At three acts and nearly four hours long, Tony Kushner’s audacious family drama has actually grown since its premier last May at the Guthrie Theater in Minneapolis. In depth, as well as in length. The former is good, the latter, not so.
“The Intelligent Homosexual’s Guide to Capitalism and Socialism With a Key to the Scriptures” takes place early in the summer of 2007, mostly in a Brooklyn brownstone. Here lives Gus Marcantonio, a retired dock worker, organizer and unrepentant communist who currently devotes his time translating Horace from Latin.
Convinced he has Alzheimer’s, Gus has tried once to do himself in, with exceedingly messy results. Now he’s convened his family to “vote” on whether he may try again. He also announces that he’s sold the old homestead in order to leave them some cash.
The gathering is ripe for a clash of intergenerational themes -- sexuality, real estate, economics, theology -- as fraught as the title suggests. (It was suggested by “The Intelligent Woman’s Guide to Socialism and Capitalism” by Bernard Shaw, who knew a thing or two about long titles and longer plays.
The Marcantonio clan is not given to consensus building. Son Pier, known as Pill, is a high-school history teacher and perennial doctoral candidate married to a black man but obsessed with a white hustler, upon whom he has lavished $30,000 schnorred from his sister, Maria Teresa, known as Empty. Their brother, Vin, is a working-class hero who counted on inheriting the house for his own growing family.
Empty is anticipating parenthood with her pregnant lover, Maeve; Vin is the sperm donor. Empty is also not averse to sleeping occasionally with Adam, her ex, conveniently holed up in Gus’s basement. Also living there is Gus’s sister, Clio, a former Carmelite nun who works with the poor in New Jersey.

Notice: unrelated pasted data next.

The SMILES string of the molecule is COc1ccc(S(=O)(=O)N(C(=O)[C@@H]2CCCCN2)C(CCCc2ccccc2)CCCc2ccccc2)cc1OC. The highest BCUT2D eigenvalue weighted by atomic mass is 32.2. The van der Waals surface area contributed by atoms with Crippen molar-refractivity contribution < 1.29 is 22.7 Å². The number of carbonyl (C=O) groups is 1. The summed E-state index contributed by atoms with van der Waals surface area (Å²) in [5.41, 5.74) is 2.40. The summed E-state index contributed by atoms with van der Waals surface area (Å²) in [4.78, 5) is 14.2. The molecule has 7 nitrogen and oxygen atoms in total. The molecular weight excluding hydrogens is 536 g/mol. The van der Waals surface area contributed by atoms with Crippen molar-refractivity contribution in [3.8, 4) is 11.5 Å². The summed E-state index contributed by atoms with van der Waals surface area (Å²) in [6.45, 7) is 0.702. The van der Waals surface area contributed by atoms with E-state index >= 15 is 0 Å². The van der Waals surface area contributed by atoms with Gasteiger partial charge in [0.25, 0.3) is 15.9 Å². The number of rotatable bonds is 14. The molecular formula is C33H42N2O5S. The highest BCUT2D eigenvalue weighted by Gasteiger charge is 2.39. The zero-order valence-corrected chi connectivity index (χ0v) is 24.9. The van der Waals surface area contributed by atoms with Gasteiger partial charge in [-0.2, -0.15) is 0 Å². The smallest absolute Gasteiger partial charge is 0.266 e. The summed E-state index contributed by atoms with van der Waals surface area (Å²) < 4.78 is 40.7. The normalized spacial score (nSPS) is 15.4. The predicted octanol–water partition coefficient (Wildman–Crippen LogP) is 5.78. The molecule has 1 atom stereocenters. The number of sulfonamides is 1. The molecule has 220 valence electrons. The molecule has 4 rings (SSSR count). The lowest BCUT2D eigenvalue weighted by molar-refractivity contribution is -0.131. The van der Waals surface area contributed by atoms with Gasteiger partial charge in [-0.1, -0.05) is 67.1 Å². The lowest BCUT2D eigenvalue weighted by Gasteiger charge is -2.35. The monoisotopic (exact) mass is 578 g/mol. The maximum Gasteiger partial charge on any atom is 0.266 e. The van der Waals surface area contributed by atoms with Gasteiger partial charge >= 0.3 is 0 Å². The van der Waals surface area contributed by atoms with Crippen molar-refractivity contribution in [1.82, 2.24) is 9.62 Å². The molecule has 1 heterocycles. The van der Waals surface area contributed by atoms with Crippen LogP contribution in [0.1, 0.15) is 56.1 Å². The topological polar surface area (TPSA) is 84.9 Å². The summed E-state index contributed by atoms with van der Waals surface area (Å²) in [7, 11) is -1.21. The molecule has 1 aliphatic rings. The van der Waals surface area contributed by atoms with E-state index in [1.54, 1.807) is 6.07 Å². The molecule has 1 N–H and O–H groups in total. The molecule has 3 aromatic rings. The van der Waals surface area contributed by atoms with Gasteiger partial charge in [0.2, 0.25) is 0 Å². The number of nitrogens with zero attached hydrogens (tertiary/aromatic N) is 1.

The play is set in the parlor room (handsomely designed by Mark Wendland), with a couple of excursions to the hustler’s squalid apartment, where he and Pill debate the erotic versus economic powers of hard cash.
Kushner’s musical roots (he comes from a family of classical musicians) are evident in every scene. Confrontations are orchestrated to accent individual voices; the tone is by turns dark or giddy, compassionate or mean-spirited.
Director Michael Greif exploits those qualities in a production whose verbal crossfire frequently climaxes in noisy babble before returning to a simmering cauldron of wounded feelings, remembered betrayals and existential anguish.
A core of Kushner specialists are at work here, including Stephen Spinella as the maddeningly confused Pill and Linda Emond as the sexually flexible, rock-solid Empty. (I missed Kathleen Chalfant, the original Clio.) The ensemble works magnetically, the individual members pulling and repulsing each other as family members will.
Over the course of the play, Gus changes from saintly unionist believer to fallen idol. As Kushner’s Prospero with his own betrayals to reveal, Gus is played with molten sincerity by Michael Cristofer, who overlays his cockiness with almost palpable pathos.
“The best thing I ever did was also the worst thing I ever did,” he admits to Vin, placing us securely in Arthur Miller territory, where damaged children struggle to overcome their father’s secret failures of conscience.
Kushner, to his credit, lacks -- perhaps even renounces -- Miller’s moral certitude. The “Guide” ends on an ambivalent note, which is, I suppose, exactly as it should be.
Through June 12 at the Public Theater, 425 Lafayette St. Information: +1-212-967-7555; http://www.publictheater.org Rating: ****
NB: Earlier this week, the trustees of the City University of New York -- once a proud hotbed of literary and social criticism -- voted to “shelve” an honorary doctorate for Kushner because of comments the playwright has made about Israel.
Kushner described the attack on him as “a grotesque caricature of my political beliefs” concerning Israel, of which he has been a critical but unwavering supporter. He was given no chance to respond. The vote was shameful.
What the Stars Mean: **** Excellent *** Very Good ** Average * Not So Good (No stars) Avoid
(Jeremy Gerard is an editor and critic for Bloomberg News. The opinions expressed are his own.)